I can’t declare that Bell Tower Enigma is amazing, or that I even managed to grasp its full meaning, but there is something to be said about a film that unexpectedly causes you to smile as you recall it. Those of you who enjoy a gentle feeling of disturbance to go along with your films should certainly give it a try. On the other hand I wouldn’t necessarily recommend this for those of you who need blood and guts in your horror films.

Watch the Audience FEEDBACK for BLOOD TOWER ENIGMA:

Movie Review of the short film “The Little Missus”

“The Little Missus” played at the WILDsound FEEDBACK Film Festival in October 2015, part of their best of Horror/Thriller short films from around the world. Ironically this is the funniest movie that has ever played at this festival. 

3min, Canada, Comedy/Horror
Directed by Adam Beal

A devoted housewife discovers that her slob of a husband has been cheating on her. She takes her revenge by feeding him dozens of tiny metal items — paperclips, ball bearings, thumbtacks — and pulling them out with a powerful electromagnet.

The Little Missus Review by Amanda Lomonaco

Some people might find it strange to mix horror and comedy, but I have always loved it. Yes, I am one of those people who laughs during horror films. I thought Hostel and the entire Chuckie series were hilarious, and while Little Missus is no where near as gory as those flicks, it still finds the perfect balance between comedy and disturbance.

This is definitely one case where I can say my bias did not get in the way, as the rest of the audience seemed to enjoy it about just as much as I did. With absolutely no dialogue, some peppy, upbeat music, a colourfully bright set and quick cuts, director Adam Beal was able to turn an otherwise distressing turn of events, into something pleasantly comical.

Perhaps what’s most interesting about this film is Beal’s use of magical realism. Though generally associated with Latin culture, and cartoons, Beal somehow managed to transfer this fictional genre into horror, and use it to emphasize the comedic elements of this gory tale. It’s not every day we’d be willing to accept that a man would eat an entire disgusting meal filled with bolts, and metal objects, without noticing a thing, or that his wife would have an industrial sized magnet laying around. The way the film is set up, and edited, however, lets us suspend our disbelief and remain content in the world of the film.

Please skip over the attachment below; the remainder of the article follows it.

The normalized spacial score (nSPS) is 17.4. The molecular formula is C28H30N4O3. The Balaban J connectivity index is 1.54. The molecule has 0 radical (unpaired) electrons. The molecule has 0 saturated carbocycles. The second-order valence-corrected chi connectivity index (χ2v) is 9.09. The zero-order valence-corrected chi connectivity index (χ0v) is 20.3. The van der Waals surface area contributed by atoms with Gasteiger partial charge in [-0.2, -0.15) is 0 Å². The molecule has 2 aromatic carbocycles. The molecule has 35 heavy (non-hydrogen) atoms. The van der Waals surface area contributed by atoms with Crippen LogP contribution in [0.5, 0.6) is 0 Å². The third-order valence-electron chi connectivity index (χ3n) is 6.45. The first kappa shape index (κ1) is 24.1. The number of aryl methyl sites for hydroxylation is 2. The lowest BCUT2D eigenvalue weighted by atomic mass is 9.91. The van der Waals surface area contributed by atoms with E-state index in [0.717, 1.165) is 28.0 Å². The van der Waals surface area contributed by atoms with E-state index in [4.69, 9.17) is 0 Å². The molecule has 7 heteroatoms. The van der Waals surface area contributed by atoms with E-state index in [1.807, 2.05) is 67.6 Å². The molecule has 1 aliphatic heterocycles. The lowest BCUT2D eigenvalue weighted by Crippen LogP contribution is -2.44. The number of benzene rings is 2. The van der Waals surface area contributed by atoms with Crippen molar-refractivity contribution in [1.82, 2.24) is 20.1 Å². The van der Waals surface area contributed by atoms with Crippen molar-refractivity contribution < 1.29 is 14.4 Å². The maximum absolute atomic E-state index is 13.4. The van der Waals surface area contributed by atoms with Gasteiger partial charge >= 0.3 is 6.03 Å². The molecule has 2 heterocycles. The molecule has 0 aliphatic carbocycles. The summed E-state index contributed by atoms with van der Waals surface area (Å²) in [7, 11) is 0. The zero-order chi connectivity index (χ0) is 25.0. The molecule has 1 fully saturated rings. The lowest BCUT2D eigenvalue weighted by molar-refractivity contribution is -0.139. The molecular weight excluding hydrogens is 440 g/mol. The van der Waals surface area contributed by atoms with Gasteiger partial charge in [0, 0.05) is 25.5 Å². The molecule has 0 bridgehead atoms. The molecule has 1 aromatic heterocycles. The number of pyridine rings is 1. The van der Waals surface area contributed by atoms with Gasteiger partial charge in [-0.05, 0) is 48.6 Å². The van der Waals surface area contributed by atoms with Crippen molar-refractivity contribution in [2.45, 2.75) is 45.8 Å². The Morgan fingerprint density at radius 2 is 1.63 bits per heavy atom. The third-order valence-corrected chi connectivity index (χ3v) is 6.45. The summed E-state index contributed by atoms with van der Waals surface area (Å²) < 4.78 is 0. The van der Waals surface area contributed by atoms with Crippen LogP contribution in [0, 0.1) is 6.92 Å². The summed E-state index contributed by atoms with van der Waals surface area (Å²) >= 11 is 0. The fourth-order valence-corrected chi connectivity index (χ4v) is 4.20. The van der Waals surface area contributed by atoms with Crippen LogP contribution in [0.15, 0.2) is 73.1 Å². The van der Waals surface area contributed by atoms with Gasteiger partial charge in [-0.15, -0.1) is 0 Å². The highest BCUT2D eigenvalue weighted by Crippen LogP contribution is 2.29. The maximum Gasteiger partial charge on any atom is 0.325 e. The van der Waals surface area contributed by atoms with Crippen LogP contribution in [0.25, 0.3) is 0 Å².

I could find nothing wrong with this film. The acting was excellent, the casting was brilliant, the cinematography, editing, art design, even the length. I loved it. And I loved it even more because it was a Canadian film. This is one I definitely advise you not to take my word for on, though. Go see it for yourself, biases aside, I’m certain you’ll enjoy yourself.

Watch the Audience FEEDBACK Video of THE LITTLE MISSUS:

Movie Review of the Short Film “A Peaceful Man”

“A Peaceful Man” played at the best of Thriller/Horror short film festival in October 2015, as part of the WILDsound FEEDBACK Monthly Film Festival. It was the winner of Best Cinematography in a short film.  

Australia, 4min, Action/Thriller
Directed by Harrison Norris

Beaten within an inch of his life, a peaceful man has a gruesome epiphany through violence.

Learn more about this short film HERE

A Peaceful Man Review by Amanda Lomonaco

All of us are capable of violence and cruelty under extreme circumstances. At least that’s what Harrison Norris, director of A Peaceful Man, wants to convince us of in his gory short film. His bloody, cringe-worthy, gory close-ups might distract you from that message a little though, or at least it will distract you from the voice-over narrative.

I’m not saying this movie is bad, in fact this was one of my favourite films of the night. What I really mean, is that the cinematography in this film was so brilliant that it almost overshadowed everything else about it. I would venture a guess that the cringes and gasps coming from the rest of the audience indicated they may have agreed with me. Even the special effects didn’t even have to be that great to appreciate this flick, although they were certainly impressive. The very thought of the level of violence being implied in the film was enough to make people curl up in their chairs and look away.